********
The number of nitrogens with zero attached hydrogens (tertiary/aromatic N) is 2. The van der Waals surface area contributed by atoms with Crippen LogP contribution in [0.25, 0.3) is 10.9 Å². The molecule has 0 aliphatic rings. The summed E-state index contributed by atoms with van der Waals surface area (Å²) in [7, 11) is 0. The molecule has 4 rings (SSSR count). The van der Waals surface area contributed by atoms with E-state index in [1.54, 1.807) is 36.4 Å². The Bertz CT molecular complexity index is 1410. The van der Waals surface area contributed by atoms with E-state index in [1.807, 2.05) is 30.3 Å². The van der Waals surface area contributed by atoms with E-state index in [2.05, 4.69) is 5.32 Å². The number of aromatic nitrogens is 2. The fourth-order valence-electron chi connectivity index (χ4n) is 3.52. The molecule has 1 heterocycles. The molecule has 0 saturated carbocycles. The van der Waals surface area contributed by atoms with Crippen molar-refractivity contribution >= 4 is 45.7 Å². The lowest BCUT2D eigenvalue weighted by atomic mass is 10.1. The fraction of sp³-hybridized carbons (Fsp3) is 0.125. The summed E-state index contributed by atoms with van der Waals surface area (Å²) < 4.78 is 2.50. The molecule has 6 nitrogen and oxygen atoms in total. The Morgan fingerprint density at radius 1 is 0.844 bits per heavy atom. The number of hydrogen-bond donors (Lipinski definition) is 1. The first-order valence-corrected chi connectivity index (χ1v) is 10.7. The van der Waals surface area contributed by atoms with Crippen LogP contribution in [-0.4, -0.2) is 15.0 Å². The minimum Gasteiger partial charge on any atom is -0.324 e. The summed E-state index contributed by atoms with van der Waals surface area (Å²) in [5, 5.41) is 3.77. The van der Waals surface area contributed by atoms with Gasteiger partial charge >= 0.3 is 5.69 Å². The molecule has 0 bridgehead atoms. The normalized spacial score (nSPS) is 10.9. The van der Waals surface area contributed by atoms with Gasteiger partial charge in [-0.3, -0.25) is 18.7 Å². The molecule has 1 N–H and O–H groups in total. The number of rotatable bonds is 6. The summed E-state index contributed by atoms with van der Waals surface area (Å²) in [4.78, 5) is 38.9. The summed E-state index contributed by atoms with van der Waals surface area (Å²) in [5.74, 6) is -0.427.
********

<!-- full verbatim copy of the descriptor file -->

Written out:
The number of nitrogens with zero attached hydrogens (tertiary/aromatic N) is 2. The van der Waals surface area contributed by atoms with Crippen LogP contribution in [0.25, 0.3) is 10.9 Å². The molecule has 0 aliphatic rings. The summed E-state index contributed by atoms with van der Waals surface area (Å²) in [7, 11) is 0. The molecule has 4 rings (SSSR count). The van der Waals surface area contributed by atoms with E-state index in [1.54, 1.807) is 36.4 Å². The Bertz CT molecular complexity index is 1410. The van der Waals surface area contributed by atoms with E-state index in [1.807, 2.05) is 30.3 Å². The van der Waals surface area contributed by atoms with E-state index in [2.05, 4.69) is 5.32 Å². The number of aromatic nitrogens is 2. The fourth-order valence-electron chi connectivity index (χ4n) is 3.52. The molecule has 1 heterocycles. The molecule has 0 saturated carbocycles. The van der Waals surface area contributed by atoms with Crippen molar-refractivity contribution >= 4 is 45.7 Å². The lowest BCUT2D eigenvalue weighted by atomic mass is 10.1. The fraction of sp³-hybridized carbons (Fsp3) is 0.125. The summed E-state index contributed by atoms with van der Waals surface area (Å²) < 4.78 is 2.50. The molecule has 6 nitrogen and oxygen atoms in total. The Morgan fingerprint density at radius 1 is 0.844 bits per heavy atom. The number of hydrogen-bond donors (Lipinski definition) is 1. The first-order valence-corrected chi connectivity index (χ1v) is 10.7. The van der Waals surface area contributed by atoms with Crippen LogP contribution in [-0.4, -0.2) is 15.0 Å². The minimum Gasteiger partial charge on any atom is -0.324 e. The summed E-state index contributed by atoms with van der Waals surface area (Å²) in [5, 5.41) is 3.77. The van der Waals surface area contributed by atoms with Gasteiger partial charge >= 0.3 is 5.69 Å². The molecule has 0 bridgehead atoms. The normalized spacial score (nSPS) is 10.9. The van der Waals surface area contributed by atoms with Gasteiger partial charge in [-0.3, -0.25) is 18.7 Å². The molecule has 1 N–H and O–H groups in total. The number of rotatable bonds is 6. The summed E-state index contributed by atoms with van der Waals surface area (Å²) in [4.78, 5) is 38.9. The summed E-state index contributed by atoms with van der Waals surface area (Å²) in [5.74, 6) is -0.427.